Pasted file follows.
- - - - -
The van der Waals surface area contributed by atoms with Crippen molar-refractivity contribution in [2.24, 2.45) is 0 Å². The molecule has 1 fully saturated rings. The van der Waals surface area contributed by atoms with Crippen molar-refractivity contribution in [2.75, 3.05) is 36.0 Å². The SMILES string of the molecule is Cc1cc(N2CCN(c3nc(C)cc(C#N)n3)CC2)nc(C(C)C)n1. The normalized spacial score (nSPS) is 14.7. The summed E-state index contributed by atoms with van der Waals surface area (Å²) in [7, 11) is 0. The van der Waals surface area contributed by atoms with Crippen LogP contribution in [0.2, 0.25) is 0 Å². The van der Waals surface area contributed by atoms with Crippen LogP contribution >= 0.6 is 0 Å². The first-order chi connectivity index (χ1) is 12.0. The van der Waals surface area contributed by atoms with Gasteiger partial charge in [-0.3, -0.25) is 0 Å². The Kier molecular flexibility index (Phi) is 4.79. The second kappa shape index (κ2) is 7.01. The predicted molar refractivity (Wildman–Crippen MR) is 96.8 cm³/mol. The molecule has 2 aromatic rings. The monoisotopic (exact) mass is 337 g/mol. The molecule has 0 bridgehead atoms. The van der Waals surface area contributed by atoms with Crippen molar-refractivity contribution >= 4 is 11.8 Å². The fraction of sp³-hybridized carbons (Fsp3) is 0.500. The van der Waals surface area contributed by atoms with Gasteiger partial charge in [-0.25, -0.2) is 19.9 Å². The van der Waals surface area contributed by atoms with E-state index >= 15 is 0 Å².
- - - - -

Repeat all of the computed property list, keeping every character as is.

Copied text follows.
The van der Waals surface area contributed by atoms with Crippen molar-refractivity contribution in [2.24, 2.45) is 0 Å². The molecule has 1 fully saturated rings. The van der Waals surface area contributed by atoms with Crippen molar-refractivity contribution in [2.75, 3.05) is 36.0 Å². The SMILES string of the molecule is Cc1cc(N2CCN(c3nc(C)cc(C#N)n3)CC2)nc(C(C)C)n1. The normalized spacial score (nSPS) is 14.7. The summed E-state index contributed by atoms with van der Waals surface area (Å²) in [7, 11) is 0. The van der Waals surface area contributed by atoms with Crippen LogP contribution in [0.2, 0.25) is 0 Å². The van der Waals surface area contributed by atoms with Crippen LogP contribution >= 0.6 is 0 Å². The first-order chi connectivity index (χ1) is 12.0. The van der Waals surface area contributed by atoms with Gasteiger partial charge in [-0.3, -0.25) is 0 Å². The Kier molecular flexibility index (Phi) is 4.79. The second kappa shape index (κ2) is 7.01. The predicted molar refractivity (Wildman–Crippen MR) is 96.8 cm³/mol. The molecule has 2 aromatic rings. The monoisotopic (exact) mass is 337 g/mol. The molecule has 0 bridgehead atoms. The van der Waals surface area contributed by atoms with Crippen molar-refractivity contribution >= 4 is 11.8 Å². The fraction of sp³-hybridized carbons (Fsp3) is 0.500. The van der Waals surface area contributed by atoms with Gasteiger partial charge in [-0.25, -0.2) is 19.9 Å². The van der Waals surface area contributed by atoms with E-state index >= 15 is 0 Å².